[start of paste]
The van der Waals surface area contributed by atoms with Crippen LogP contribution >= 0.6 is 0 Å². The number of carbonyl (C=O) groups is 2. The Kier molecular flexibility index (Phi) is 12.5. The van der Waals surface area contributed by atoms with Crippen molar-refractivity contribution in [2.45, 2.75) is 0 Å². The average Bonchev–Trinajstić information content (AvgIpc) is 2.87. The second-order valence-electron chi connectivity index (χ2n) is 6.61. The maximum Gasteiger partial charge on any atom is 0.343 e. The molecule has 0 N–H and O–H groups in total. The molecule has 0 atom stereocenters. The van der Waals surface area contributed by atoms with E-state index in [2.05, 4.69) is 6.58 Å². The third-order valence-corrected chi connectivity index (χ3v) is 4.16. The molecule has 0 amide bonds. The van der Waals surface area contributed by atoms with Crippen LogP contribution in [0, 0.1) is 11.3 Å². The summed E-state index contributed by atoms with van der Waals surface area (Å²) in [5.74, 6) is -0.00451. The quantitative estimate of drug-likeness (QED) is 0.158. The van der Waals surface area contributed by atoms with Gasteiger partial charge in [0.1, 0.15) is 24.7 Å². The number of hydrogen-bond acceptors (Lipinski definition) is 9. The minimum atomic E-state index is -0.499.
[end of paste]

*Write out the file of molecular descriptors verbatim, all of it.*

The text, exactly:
The van der Waals surface area contributed by atoms with Crippen LogP contribution >= 0.6 is 0 Å². The number of carbonyl (C=O) groups is 2. The Kier molecular flexibility index (Phi) is 12.5. The van der Waals surface area contributed by atoms with Crippen molar-refractivity contribution in [2.45, 2.75) is 0 Å². The average Bonchev–Trinajstić information content (AvgIpc) is 2.87. The second-order valence-electron chi connectivity index (χ2n) is 6.61. The maximum Gasteiger partial charge on any atom is 0.343 e. The molecule has 0 N–H and O–H groups in total. The molecule has 0 atom stereocenters. The van der Waals surface area contributed by atoms with E-state index in [2.05, 4.69) is 6.58 Å². The third-order valence-corrected chi connectivity index (χ3v) is 4.16. The molecule has 0 amide bonds. The van der Waals surface area contributed by atoms with Crippen LogP contribution in [0, 0.1) is 11.3 Å². The summed E-state index contributed by atoms with van der Waals surface area (Å²) in [5.74, 6) is -0.00451. The quantitative estimate of drug-likeness (QED) is 0.158. The van der Waals surface area contributed by atoms with Gasteiger partial charge in [0.1, 0.15) is 24.7 Å². The number of hydrogen-bond acceptors (Lipinski definition) is 9. The minimum atomic E-state index is -0.499.